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Grass Identification: The Tribes of Grasses 2 – Aveneae

Here is the second in Dr M’s blog posts on the Tribes of grasses and a bit of a marathon this one, enjoy! The Aveneae is the largest grass tribe in Britain with twenty-two genera. The inflorescence is a branched panicle which may be spike-like, contracted or open. Spikelets have 1-several fertile florets which are laterally compressed. The glumes are persistent and often papery,
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Books for British grass identification: Hubbard’s “Grasses” and the BSBI “Grasses of the British Isles”

Dr M’s favourite and recommended books on grass identification: Dr M’s Agrostological training was honed by the marvellous volume entitled simply  “Grasses” by Charles Hubbard (1954, 1968, 1984). Often affectionately referred to as  “Hubbard“, i.e. “Let’s go and ID some grasses this weekend?”, “Yes! and don’t forget to bring Hubbard!”  Hubbard’s keys were notoriously tough going, there was a key to grasses in flower, even
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The Why and How (and WOW!) of Grass Spikelet Dissection…

Dr M has been posting Poaceae of late.  His series on the Tribes of grasses features details of British grass genera including quite intimate details of the grass spikelet (as the Poaceae song says: the flowers are reduced to spikelets strange yet magical!). But the beginning botanist might find this a touch overwhelming and Dr M can almost hear the cries:  “Dr M! do
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eXtreme botany down under…

“Extreme Botany” by Dave Williams Not so long back, Dr M was Googling eXtreme botany to check out developments in the global botanical community.  Imagine the surprise and delight when he came across this fabulous painting with the familiar title “Extreme Botany”! So, where was this painting?  Who had painted it?  Where did this familiar and memorable title come from? Checking out a bit
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eXtreme botany in the Ice Age?

Dr M was listening to Radio 3 on his way to carry out botanical surveys in Norfolk yesterday, it is National Countryside Week (did you know?) and the Radio 3 studio guest was Richard Mabey – the well-known nature writer and author of many books, including Flora Britannica which is all about plants and their history and uses in Britain (shed loads of eXtreme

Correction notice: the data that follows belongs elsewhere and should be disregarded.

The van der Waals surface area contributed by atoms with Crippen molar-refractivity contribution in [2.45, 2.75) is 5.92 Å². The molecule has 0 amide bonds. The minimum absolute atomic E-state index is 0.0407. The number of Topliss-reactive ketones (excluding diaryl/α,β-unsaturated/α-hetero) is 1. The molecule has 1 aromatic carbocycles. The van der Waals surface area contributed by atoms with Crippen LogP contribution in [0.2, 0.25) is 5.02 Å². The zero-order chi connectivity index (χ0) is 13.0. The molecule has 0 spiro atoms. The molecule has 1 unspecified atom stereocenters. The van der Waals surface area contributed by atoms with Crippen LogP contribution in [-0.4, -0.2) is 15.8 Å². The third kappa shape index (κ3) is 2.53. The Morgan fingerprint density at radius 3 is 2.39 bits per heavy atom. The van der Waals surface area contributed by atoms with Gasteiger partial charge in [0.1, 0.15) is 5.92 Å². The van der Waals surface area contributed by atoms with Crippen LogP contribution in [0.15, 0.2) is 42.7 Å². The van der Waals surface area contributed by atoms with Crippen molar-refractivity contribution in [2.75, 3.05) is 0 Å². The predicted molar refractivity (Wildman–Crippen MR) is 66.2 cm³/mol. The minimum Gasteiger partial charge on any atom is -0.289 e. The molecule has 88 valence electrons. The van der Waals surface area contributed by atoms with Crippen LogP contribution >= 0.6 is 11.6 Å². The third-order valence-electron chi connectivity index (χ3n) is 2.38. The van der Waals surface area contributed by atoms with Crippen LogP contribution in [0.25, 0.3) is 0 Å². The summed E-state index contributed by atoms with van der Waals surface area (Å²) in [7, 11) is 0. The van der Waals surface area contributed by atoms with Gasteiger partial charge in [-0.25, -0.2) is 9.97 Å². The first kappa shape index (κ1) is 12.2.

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Gentianaceae: Rare Gentians and Common Centauries

The Gentian family has an air of the exotic about it, all those lovely deep blue arctic alpines seen on holiday in the Alps! Gentianeaceae are quite easily recognised by their opposite, entire and glabrous leaves, 4-5 petals (famously blue of course in Gentiana, but other genera are white, yellow or pink) with the petals fused into a corolla tube with 4-5 stamens borne
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Grass Identification: The Tribes of Grasses 1 – Poeae

Here is the first of Dr M’s promised grass identification blogs on the Tribes of Grasses and starts with The Poeae because?  Well just because it seems logical, we ARE talking Poaceae after all!  The Poeae is the second largest tribe of British grasses after Aveneae which will be the subject of the next blog in this series. Eleven British genera fall in the
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Some like it hot

This years weather has been varied to say the least!  The coldest spring since 1962 and a wetter than average May was followed by a heat wave which kicked off in July and is currently still with us.  This rather extreme weather has played some interesting games with the plants of our countryside.  The wet May seems to have been great for the grasses
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Getting a grip on grasses – tribes without tribulation!

Dr M continues his focus on Poaceae with a look into the Tribes of grasses.  In his legendary Poaceae song Dr M has already established that the Poaceae is a family of grasses green and wonderful! But notwithstanding this fact, the beginning and even the intermediate botanist often needs some guidance and tips for sorting the genera and species into a framework to help
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Poaceae: what you need to know to ID a grass

Dr M is particularly fond of grasses! Grasses are an important group of plants with more than 10 000 species worldwide. In Britain there are over 150 species of grasses and they are an important component of all habitat types not just grasslands (pastures, meadows), but also woodland, heathland and wetlands. Grasses are important as food for grazing animals. But grasses are also valuable
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